The Baltimore Orioles, during their glory days four decades ago, adopted the John Denver song, “Thank God I’m a Country Boy” for their seventh-inning stretch tradition.
It might be time for the Washington Nationals to pick a song for their seventh-inning stretch. How about Jim Croce’s “Photographs and Memories?”
“Photographs and memories …. all that I have are these to remember you.”
That’s what Nationals fans have left of Juan Soto, the 23-year-old superstar who was traded Tuesday to the San Diego Padres — great photographs, great memories — but just more material for the scrapbook that fans carry in the hearts and minds that connect them to the players they fall in love with on the field, only to watch them leave.
Add Soto to the photographs and memories of Bryce Harper, Anthony Rendon, Max Scherzer, and Trea Turner — all shipped out of town too soon. And jerseys. Lots of jerseys — probably more Harper, Scherzer and Soto jerseys than the rest of the team combined.
Oh, don’t forget the welcome back video tributes at Nationals Park. This team leads the league in those.
Soto was dealt away the day of the trading deadline for a bunch of young players who mean nothing to those people who still come to watch games at Nationals Park, who watch games on the hostage cable network or who listen to Charlie and Dave on the radio.
They may mean something someday, perhaps soon, to Nationals fans – pitchers Mackenzie Gore and Jarlin Susana, shortstop C.J. Abrams, outfielders James Wood and Robert Hassell III, and first baseman Luke Voit. After all, Nationals general manager Mike Rizzo robbed Padres GM A.J. Preller in 2014 in a complicated three-team deal that landed Trea Turner in Washington. There may be reason to believe that the future holds new photographs and memories.
But don’t get too attached.
There are no heroes or villains here — well, unless you want to count the agent for nearly every one of these players who came and went — Scott Boras. OK, one very big villain.
But while the owners of the Nationals, the Lerner family, have often lacked vision when it comes to running their baseball team, the reality is none of these players were going to sign contracts to stay here and play. Not under Boras’ direction. All of them were going to market to sell themselves. It’s what Boras does with clients, save for the occasional exception like Stephen Strasburg, for whom job security was a bigger prize. We can see why now.
Juan Soto was not signable, no matter what the Lerners offered. He turned down the 15-year, $440 million deal the family offered, supposedly because the average annual salary of $29 million was too low. But whatever reasonable offer the Lerners made, Boras knows that come the winter of 2024, when Soto would be a free agent, what was a record-setting deal today will seem like chump change then — especially if Soto, a two-time All-Star, 2020 batting champion and Most Valuable Player candidate, continues on his path to glory.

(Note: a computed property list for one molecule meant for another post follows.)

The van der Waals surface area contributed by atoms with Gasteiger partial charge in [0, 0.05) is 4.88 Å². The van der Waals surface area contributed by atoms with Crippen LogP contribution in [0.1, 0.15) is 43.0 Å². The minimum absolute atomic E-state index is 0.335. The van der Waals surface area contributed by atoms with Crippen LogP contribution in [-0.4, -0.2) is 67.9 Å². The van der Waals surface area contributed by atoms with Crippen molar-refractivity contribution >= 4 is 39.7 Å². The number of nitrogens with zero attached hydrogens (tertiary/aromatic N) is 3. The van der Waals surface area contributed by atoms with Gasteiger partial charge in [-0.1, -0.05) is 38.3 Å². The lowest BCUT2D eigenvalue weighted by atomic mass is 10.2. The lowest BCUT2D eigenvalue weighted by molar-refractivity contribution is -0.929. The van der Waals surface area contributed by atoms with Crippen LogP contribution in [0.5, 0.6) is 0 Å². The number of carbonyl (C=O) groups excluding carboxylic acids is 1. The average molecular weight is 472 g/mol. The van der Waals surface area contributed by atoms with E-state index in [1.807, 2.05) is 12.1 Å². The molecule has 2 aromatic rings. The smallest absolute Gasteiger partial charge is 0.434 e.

He has every right to do so, and Boras has every right to get the most money he can for his clients. I don’t begrudge them that opportunity.
But let’s stop with the phony claims of wanting to stay in Washington and charges of miscommunication and all the other vomit-inducing fairy tales. Stop pretending like the contract is some whole other being that they have no control over. If Juan Soto wanted to stay in Washington, he would still be a National.
Instead, he was “intrigued” at the idea of free agency.
Short of not doing business with Boras, I’m not sure there is any way to stop the exodus. Peter Angelos tried that once with the Orioles. It didn’t work out well for him. Boras is good at his job and gets good players. He represents Gore and Wood.
But it has appeared to work, to some degree, for the defending World Champion Atlanta Braves.
The day before Soto was traded, the Braves signed their young star third baseman, Austin Riley, to a 10-year, $212 million contract – and the Braves still had three years of control of Riley. In 2019, they signed Ronald Acuna to an eight-year, $100 million contract. After trading for first baseman Matt Olson this winter, Atlanta signed him to an eight-year, $168 million contract. In 2019, second baseman Ozzie Albies signed a seven-year, $35 million contract extension.
None of these players are Boras’ clients.
Of course, Boras called these kinds of deals “snuff contracts.”
“Great young players are getting what I call ‘snuff contracts,’” he told the Los Angeles Times in 2019. “And a snuff contract is that they’re trying to snuff out the market. They know the player is a great player, and he’s exhibited very little performance. So they’re coming to him at 20 and 21, and I’m going to snuff out your ability to move, to go anywhere, to do anything, and your value. And I’m going to pay you maybe 40 cents on the dollar to do it. What’s my risk?”
That “40 cents on the dollar” reference by Boras means what the player would get in free agency. Juan Soto was not so intrigued by that idea. So now he’s gone, leaving photographs and memories behind.
You can hear Thom Loverro on The Kevin Sheehan Show podcast.
Correction: An earlier version of this column misidentified Trea Turner‘s agent.